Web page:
UW President Cauce reaffirms commitment to sexual harassment prevention
In a newsletter sent to all UW staff and faculty April 26, UW President Ana Mari Cauce reaffirmed the University’s commitment in preventing sexual harassment as well as providing the necessary resources for victims. Cauce also stated that beginning May 1, there would be an increase in workshops, training and accessibility on all campuses.
“Sexual harassment is devastating for victims, and too often, survivors do not get the support they need when they come forward,” Cauce stated in her newsletter. “Our university is dedicated to fostering working and learning environments that are free from sexual harassment and all forms of sexual violence and discrimination.”
This newsletter comes as a response to the efforts of the #MeToo movement to raise awareness of active and passive sexual harassment. The “MeToo” hashtag was popularized in late 2017 by actress Alyssa Milano in a show of support for women to tweet about their experiences with sexual harassment.
While #MeToo has been trending for only seven months, the Me Too movement has been around since 2006. Created by social activist and organizer Tarana Burke, the movement is dedicated to supporting women — especially women of color in low income communities — in the process of healing from sexaul assault and violcence. The goal of the movement is to ensure the safety of everyone and hold perpetrators accountable for their actions.
Mentha Hynes-Wilson, UW Tacoma’s vice chancellor of Student and Enrollment Services, forwarded the newsletter to all students on the Tacoma campus. In her message, Hynes-Wilson further elaborated on President Cauce’s commitment to providing the appropriate resources for students in addition to resources for staff and faculty. Included in the email were links to the UW’s Sexual Harassment Resources web page, with Hynes-Wilson stating the following;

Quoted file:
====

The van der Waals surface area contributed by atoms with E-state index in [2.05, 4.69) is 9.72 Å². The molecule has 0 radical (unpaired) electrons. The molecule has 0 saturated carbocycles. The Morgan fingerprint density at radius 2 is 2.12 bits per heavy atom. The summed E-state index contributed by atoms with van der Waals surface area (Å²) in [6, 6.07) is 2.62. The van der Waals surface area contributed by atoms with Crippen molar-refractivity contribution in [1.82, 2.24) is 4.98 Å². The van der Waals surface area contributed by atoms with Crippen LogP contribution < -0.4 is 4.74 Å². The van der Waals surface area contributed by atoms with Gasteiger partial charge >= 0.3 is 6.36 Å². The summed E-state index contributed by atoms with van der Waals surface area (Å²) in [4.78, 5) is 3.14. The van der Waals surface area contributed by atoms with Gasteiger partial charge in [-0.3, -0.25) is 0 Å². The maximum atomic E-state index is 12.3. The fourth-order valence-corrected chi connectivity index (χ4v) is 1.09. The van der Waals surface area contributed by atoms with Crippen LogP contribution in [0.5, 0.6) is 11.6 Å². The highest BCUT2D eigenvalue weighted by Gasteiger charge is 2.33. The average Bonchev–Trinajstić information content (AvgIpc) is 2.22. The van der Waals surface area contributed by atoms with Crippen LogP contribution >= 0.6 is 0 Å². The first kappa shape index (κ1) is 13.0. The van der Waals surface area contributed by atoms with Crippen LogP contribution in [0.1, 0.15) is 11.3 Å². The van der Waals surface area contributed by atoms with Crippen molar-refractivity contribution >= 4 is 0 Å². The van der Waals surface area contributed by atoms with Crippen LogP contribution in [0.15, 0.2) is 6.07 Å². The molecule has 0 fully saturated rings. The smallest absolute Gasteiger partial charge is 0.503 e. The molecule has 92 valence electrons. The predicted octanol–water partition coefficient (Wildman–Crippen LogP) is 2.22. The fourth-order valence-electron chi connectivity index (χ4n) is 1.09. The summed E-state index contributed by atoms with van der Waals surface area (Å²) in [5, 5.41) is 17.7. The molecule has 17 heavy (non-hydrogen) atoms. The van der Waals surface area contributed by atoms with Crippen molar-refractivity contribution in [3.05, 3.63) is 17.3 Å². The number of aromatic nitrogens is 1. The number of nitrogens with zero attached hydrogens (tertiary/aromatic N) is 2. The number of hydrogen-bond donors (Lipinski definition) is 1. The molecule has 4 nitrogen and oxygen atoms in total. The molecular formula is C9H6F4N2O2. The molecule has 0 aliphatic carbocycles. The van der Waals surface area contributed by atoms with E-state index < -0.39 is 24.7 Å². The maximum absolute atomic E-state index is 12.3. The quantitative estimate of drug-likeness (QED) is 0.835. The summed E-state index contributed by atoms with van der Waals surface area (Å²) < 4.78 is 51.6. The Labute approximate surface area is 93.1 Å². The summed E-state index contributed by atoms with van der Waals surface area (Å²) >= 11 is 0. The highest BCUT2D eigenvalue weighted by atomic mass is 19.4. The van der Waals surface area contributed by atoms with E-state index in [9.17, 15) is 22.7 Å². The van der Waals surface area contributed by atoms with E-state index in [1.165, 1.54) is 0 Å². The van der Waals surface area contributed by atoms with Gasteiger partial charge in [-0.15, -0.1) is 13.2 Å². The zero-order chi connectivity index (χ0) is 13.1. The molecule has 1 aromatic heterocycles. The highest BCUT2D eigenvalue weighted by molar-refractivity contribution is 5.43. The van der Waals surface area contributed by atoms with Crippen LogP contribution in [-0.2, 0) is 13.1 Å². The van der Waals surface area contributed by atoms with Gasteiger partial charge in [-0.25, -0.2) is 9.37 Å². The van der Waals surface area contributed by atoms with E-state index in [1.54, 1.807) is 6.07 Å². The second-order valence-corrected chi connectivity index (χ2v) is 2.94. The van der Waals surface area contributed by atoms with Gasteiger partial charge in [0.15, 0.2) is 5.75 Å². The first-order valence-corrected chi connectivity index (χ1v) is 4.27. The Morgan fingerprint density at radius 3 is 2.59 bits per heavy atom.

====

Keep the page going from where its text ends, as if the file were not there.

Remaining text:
“I want you to be aware that the UW has resources available to students seeking support or to report sexual harassment, sexual assault and other forms of sexual misconduct, as President Cauce made clear in her message to University employees.”
Effective May 1, university campus divisions, departments and programs will be allowed to request custom in-person trainings and programs that address sexual harassment through Campus Human Resources.
In addition to these trainings and programs, President Cauce also stated that three separate groups — one of which is a Title IX workgroup — are looking into ways to help refine sexual harassment training and education, which will be reviewed by the Title IX Steering Committee this autumn.
Title IX is a federal civil rights law signed under President Nixon in 1972 which prevents discrimination based on sex in institutions which receive financial assistance from the federal government. This extends to cover sexual violence and assault. It also prohibits retaliation on those who submit complaints about sexual harassment.
The UWT campus has been working on ways to improve their own on-campus resources to help victims and survivors. One such resource which students can readily access is the informative pages found inside restrooms — the “bathroom flyers” — which provide information on reporting an incident as well as providing resources that can be contacted for help.
When asked about how UWT will be handling sexual harassment in the future, Hynes-Wilson said that there is going to be collaboration to develop public awareness campaigns and responses for those who experience sexual violence.
“Free and confidential counseling for the victim/survivor is available through the Counseling Center. Assistance with administrative and noninvestigative reporting options is offered in the Office of Student Advocacy and Support,” Hynes-Wilson said. “We also plan to incorporate information into programming through New Student Orientation, family programs, Residence Life and student leader/student employee trainings. As a final point, we will host a campus forum to discuss a recent climate survey and engage in an open exchange about Title IX resources and reporting policies.”
If you have experienced or are currently experiencing sexual
harassment, or you are looking for ways to help prevent sexual violence,
here is a list of resources which the UW and UWT offer:
UW Sexual Assault Resources
UW Safe Campus Title IX Sexual Misconduct
UWT Human Resources (For Staff and Faculty)
UWT Campus Safety and Security (Located in Dougan 180)
UWT Counseling Center
UWT Office of Student Advocacy and Support (Located in MAT 209)